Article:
At first, I was wishing that the author would have left the translation alone and let us just read it in Middle English like The Canterbury Tales. However, once she did include Middle English snippets, I realized that I was THRILLED that she didn't summarized most of it. Ha! Here's an example from chapter 14: "a fedyr bedde, a matres, too pylwys, too peyre schetis and a qwylt". While it's obvious what that says, and sort of fun to read it, the entire book written that way would drive me nuts! Or should that be, "nuttyes"?

It was very interesting to read this story on the heels of one I just finished about the cross country trek of Helga Estby in the 1890s. Like Estby, but for very different reasons, Kempe left a husband and large family to go off on her own sort of adventure. The parallels were very interesting---journeys made 600 years apart. I found it interesting that, like Estby, Kempe had to get signatures as credentials to travel. There were 500 years between these women and so many similarities. It's been 100 years since Estby and it's all changed.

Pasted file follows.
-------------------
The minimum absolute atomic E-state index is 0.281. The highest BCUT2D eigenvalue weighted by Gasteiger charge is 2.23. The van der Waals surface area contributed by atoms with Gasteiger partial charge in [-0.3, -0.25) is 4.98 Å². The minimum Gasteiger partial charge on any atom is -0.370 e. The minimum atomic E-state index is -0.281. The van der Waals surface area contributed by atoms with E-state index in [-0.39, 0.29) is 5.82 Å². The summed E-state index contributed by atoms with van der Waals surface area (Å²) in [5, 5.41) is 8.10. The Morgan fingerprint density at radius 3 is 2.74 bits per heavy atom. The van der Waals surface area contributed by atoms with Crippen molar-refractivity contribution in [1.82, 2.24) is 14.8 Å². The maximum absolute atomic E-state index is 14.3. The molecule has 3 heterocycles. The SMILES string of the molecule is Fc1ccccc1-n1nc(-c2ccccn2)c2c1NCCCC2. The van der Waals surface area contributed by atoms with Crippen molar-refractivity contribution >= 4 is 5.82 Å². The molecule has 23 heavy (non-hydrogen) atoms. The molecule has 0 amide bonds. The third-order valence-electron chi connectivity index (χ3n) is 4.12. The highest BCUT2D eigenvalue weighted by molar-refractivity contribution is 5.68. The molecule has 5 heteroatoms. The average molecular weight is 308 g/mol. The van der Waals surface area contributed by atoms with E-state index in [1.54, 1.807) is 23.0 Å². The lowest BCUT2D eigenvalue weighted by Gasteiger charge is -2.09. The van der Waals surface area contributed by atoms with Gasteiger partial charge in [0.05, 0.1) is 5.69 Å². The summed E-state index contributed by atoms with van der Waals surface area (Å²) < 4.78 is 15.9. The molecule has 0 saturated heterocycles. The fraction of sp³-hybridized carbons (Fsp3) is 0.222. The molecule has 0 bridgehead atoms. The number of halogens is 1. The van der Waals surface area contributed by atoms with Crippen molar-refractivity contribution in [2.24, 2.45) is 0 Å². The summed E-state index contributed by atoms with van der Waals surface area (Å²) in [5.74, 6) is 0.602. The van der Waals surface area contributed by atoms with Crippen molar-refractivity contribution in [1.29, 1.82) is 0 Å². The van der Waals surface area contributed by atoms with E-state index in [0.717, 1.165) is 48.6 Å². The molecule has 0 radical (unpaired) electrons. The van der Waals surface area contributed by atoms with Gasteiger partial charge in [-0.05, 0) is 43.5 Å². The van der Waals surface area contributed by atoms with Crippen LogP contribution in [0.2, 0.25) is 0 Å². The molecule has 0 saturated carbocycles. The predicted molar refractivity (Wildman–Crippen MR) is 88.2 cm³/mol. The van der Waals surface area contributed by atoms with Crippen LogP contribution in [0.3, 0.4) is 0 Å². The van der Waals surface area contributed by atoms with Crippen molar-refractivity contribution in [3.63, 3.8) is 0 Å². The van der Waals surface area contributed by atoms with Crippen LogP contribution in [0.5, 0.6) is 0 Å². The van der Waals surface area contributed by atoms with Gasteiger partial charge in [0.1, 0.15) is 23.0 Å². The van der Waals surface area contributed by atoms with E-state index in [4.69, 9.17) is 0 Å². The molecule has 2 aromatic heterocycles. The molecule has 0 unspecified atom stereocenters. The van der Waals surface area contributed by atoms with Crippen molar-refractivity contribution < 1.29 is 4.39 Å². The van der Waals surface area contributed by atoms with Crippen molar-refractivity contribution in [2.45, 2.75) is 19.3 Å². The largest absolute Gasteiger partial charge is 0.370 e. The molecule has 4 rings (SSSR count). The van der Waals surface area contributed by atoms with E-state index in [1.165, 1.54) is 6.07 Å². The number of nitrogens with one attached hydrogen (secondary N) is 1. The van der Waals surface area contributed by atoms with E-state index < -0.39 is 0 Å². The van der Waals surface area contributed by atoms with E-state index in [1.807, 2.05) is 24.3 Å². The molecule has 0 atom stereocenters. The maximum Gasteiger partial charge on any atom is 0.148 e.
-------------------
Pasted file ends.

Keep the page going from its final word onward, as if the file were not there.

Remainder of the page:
At the beginning of the story, it's revealed that Kempe had a secret sin that she didn't want to make known. It surprised me that she said she'd rather risk Hell than confess it. I wonder how this harbored sin ate her up throughout her life?

I think the people of Kempe's time definitely needed to heed the Biblical advice of testing the prophets! Oh boy! This woman was messed up! I found it funny that no one could stand her but everyone feared her. Kind of like an old time Molly Brown.